The Pope has described priests as “gifts to the world” – as it emerged that five clergymen had been suspended in Italy following allegations of sex abuse.
By Nick Pisa in Rome
Published: 6:44PM BST 13 Jun 2010
The pontiff made his remarks to a packed St Peter’s Square in a bid to mend bridges following a series of sex scandals that have rocked the Roman Catholic church in recent weeks.
It is thought that the Pope was aware of the five suspensions which involved one 51-year-old priest and another four in their sixties, none of which were named.
In his sermon Pope Benedict said: “The priest is a gift from the heart of Christ, a gift for the church and the world.
“If we look at history, we can observe how many pages of authentic spiritual and social renewal have been written with the decisive contribution of Catholic priests, inspired only by passion for the Gospel and for man, for his true religious and civil freedom.”
The Pope did not make any mention of the sex abuse scandal which has hit countries such as Ireland, Germany, Austria and the United States and led to several bishops resigning.
Pope Benedict has himself been drawn into the scandal, following an allegation from when he was Archbishop of Munich in the 1980’s, where he is accused of “dragging his heels” over a known paedophile priest.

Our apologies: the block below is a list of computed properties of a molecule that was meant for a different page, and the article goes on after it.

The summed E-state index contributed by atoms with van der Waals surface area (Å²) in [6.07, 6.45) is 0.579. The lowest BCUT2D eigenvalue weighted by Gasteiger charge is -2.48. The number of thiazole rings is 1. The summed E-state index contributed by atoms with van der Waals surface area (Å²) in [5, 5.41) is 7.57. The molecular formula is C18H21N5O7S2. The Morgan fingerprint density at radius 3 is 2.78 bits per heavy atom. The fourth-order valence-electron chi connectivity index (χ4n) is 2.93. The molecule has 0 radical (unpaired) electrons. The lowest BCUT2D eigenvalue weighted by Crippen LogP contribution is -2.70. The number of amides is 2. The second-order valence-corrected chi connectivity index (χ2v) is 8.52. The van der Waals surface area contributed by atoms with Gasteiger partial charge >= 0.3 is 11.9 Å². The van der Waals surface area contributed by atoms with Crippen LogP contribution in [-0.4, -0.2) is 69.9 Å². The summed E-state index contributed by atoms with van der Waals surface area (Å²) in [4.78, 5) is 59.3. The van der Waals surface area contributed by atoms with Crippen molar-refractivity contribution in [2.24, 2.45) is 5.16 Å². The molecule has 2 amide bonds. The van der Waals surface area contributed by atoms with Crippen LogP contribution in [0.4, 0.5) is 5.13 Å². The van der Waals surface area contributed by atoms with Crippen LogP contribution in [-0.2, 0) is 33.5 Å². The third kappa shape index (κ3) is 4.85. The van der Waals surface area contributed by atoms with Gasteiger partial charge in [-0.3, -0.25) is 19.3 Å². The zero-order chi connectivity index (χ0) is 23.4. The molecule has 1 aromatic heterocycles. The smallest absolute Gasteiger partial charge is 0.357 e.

In his sermon the Pope made no reference to the scandals but on Friday he did say at the end of a ceremony to mark the Year of the Priest that he “begged for forgiveness” as a result of abuse by priests.
He added that he would do everything possible to protect children from paedophile priests as he attempted to show he and the Vatican wanted to show decisiveness in tackling the problem.
As he spoke it emerged that four priests from the Gallipoli area of southern Italy had been suspended by their bishop monsignor Domenico Caliandro following claims of abuse. Another priest from Caravaggio near Cremona was also suspended.
Monsignor Dante Lafranconi, bishop of Cremona, confirmed that the priest had been suspended and asked to attend a “rehabilitation course” and also pointed out no official police complaint had been made.
Earlier this month the Vatican’s chief prosecutor in dealing with abusing priests warned that they “faced the fires of Hell for their sins.”